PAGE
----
It may be true that quantity of phone calls is decreasing. But, if call duration is increasing (driven by higher complexity), then the point may be moot. Well, it’s moot in the only two ways that are meaningful:
1. Cost: The biggest cost for call centers is staff. Fewer but longer calls may mean the same, or even a higher number of agents are needed. It’s the total amount of call handle time that matters. What about telecom costs? Here too, duration matters as much as quantity, since many services are billed on a per-minute basis.
2. Customer Satisfaction: All numbers aside, the voice channel holds a special place as the “ultimate escalation”. It’s the channel that takes all interactions that can’t be handled otherwise. It’s these challenging interactions that become make-or-break moments for a company’s brand.
The Number of People Working as Agents is Increasing
So where does that leave us? If we really want to assess what’s happening with the voice channel, we need both total calls and duration, yet we can’t get real global data on either. There’s another way: If call volumes were decreasing, we’d expect there to be fewer agents employed, right?
Fortunately, this is a number we CAN get, from the Bureau of Labor Statistics. Looking at the numbers for the occupation “Customer Service Representatives” over the last 5 years shows a steady increase. The number of people holding that title is up 17% over the past 5 years and 27% over the last 15.
Please see some caveats on this below.*
As an aside, we see a similar trend in the UK.
So How Do We Square the Circle?
How do we reconcile the increase in agent employment with the (supposed) decrease in call volume? One answer is the call duration issue, as I discussed above. Another answer: Maybe there are just more interactions overall. The Dimension Data survey says that 74% of call centers expect overall interactions to increase over two years. This makes sense if you consider that more and more commerce is shifting online and away from physical stores.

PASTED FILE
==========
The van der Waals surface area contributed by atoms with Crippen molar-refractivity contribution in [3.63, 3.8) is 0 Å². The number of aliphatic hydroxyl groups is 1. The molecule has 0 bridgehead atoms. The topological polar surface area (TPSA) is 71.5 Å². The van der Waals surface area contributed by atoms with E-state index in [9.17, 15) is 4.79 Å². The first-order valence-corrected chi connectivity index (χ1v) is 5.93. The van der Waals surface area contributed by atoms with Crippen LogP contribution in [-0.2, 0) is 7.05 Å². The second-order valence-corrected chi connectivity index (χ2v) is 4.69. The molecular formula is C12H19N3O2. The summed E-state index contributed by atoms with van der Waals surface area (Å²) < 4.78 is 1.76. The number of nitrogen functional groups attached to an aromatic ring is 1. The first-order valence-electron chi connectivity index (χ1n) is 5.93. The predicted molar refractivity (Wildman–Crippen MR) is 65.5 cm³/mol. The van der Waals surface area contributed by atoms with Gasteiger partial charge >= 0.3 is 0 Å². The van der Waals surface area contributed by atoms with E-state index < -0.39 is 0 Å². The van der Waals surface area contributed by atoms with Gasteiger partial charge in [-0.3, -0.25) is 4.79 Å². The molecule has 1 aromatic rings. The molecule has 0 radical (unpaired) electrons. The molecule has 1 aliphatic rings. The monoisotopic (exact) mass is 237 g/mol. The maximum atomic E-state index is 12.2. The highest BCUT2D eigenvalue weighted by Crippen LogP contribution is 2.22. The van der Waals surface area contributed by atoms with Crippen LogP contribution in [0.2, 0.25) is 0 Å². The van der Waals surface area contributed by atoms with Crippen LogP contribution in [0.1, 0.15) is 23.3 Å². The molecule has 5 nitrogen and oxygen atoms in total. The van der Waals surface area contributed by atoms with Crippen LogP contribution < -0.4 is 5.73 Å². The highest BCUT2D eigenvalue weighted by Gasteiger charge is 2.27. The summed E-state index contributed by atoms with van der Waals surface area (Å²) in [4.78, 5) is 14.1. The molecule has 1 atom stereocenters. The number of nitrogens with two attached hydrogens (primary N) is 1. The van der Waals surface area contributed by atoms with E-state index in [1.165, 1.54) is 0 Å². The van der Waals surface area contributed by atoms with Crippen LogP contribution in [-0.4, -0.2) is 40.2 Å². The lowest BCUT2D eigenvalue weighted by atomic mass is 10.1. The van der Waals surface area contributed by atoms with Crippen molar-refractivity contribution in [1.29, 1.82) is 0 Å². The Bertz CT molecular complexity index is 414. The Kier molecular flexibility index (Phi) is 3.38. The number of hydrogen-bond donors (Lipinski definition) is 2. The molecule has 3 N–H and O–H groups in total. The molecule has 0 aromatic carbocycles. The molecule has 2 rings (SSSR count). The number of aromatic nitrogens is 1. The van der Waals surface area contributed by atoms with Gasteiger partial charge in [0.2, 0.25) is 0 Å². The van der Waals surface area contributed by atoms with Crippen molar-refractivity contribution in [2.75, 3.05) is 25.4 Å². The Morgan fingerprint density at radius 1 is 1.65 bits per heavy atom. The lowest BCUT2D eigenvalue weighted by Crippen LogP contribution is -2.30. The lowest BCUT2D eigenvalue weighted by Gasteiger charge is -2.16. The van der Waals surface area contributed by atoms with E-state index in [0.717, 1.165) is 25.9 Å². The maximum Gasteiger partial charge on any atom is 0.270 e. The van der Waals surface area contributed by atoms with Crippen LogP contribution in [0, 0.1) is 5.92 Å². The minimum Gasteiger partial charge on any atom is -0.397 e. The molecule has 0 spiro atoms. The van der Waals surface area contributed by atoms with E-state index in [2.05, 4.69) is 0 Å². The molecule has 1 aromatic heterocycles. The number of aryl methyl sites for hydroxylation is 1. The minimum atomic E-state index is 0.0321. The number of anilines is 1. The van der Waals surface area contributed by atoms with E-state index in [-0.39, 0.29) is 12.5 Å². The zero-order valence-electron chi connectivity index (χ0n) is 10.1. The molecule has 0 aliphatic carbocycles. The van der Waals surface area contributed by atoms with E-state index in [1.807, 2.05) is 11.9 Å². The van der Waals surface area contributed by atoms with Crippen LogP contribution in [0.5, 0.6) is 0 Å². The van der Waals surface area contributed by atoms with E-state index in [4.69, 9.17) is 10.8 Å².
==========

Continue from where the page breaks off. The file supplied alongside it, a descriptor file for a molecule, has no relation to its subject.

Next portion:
Maybe what’s happening is that self-serve tools are making consumers more efficient (i.e. fewer interactions needed per person), BUT the migration away from physical stores / bank branches / government offices balances this out, so that the total need for agents is still growing.
One thing is undeniable: there has been a massive shift in how businesses communicate with consumers. That shift is still continuing today, creating an enormous challenge for companies that want to meet the tough and fluid expectations of their customers.
* Caveats on the BLS Numbers
This is admittedly a quick-and-dirty analysis. If someone has better numbers or has done a more thorough job, please let me know and I’ll amend the post. Some obvious caveats:
1) I looked at only one job occupation: “Customer Service Representative” (occupation code 43-4051). This description may include people that are not technically at a call center. There may be other occupations (possibly many?) that also include call center agents. In other words, I don’t know how the BLS occupation codes map onto the traditional definition of a call center agent.
2) This data only covers US employment and so excludes the important interaction with offshore call centers. I’ve read that many positions have been “repatriated” in recent years. If that’s the case, then maybe that accounts for the increase in US positions and TOTAL call center agents have actually gone down.
3) I’m not sure how the BLS handles part-time or contract workers, and many call center jobs fall under those categories.
4) Some of the people in this category might actually be chat agents, rather than phone agents. So perhaps there has been a decrease in agents working purely on the phone, but it’s obscured by agents hired to work the new channels.